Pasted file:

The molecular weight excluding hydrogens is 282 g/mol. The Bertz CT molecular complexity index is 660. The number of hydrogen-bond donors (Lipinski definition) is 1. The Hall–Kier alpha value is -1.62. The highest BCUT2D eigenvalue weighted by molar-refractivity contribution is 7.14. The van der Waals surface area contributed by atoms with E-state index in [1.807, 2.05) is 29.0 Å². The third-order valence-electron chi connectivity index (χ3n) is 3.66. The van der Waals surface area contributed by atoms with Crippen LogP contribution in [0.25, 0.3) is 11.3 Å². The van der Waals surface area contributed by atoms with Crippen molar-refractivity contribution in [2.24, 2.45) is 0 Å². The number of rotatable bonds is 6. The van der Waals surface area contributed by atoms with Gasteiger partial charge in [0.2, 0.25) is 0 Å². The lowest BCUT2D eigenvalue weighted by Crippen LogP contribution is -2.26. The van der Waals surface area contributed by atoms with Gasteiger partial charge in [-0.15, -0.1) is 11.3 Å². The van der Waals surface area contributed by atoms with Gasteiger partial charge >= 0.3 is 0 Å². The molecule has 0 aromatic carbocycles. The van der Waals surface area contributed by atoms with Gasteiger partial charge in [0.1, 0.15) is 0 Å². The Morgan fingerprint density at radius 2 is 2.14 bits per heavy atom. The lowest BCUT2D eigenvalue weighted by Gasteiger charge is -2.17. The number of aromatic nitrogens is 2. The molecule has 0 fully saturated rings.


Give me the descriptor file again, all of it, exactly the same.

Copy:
The molecular weight excluding hydrogens is 282 g/mol. The Bertz CT molecular complexity index is 660. The number of hydrogen-bond donors (Lipinski definition) is 1. The Hall–Kier alpha value is -1.62. The highest BCUT2D eigenvalue weighted by molar-refractivity contribution is 7.14. The van der Waals surface area contributed by atoms with E-state index in [1.807, 2.05) is 29.0 Å². The third-order valence-electron chi connectivity index (χ3n) is 3.66. The van der Waals surface area contributed by atoms with Crippen LogP contribution in [0.25, 0.3) is 11.3 Å². The van der Waals surface area contributed by atoms with Crippen molar-refractivity contribution in [2.24, 2.45) is 0 Å². The number of rotatable bonds is 6. The van der Waals surface area contributed by atoms with Gasteiger partial charge in [0.2, 0.25) is 0 Å². The lowest BCUT2D eigenvalue weighted by Crippen LogP contribution is -2.26. The van der Waals surface area contributed by atoms with Gasteiger partial charge in [-0.15, -0.1) is 11.3 Å². The van der Waals surface area contributed by atoms with Gasteiger partial charge >= 0.3 is 0 Å². The molecule has 0 aromatic carbocycles. The van der Waals surface area contributed by atoms with Gasteiger partial charge in [0.1, 0.15) is 0 Å². The Morgan fingerprint density at radius 2 is 2.14 bits per heavy atom. The lowest BCUT2D eigenvalue weighted by Gasteiger charge is -2.17. The number of aromatic nitrogens is 2. The molecule has 0 fully saturated rings.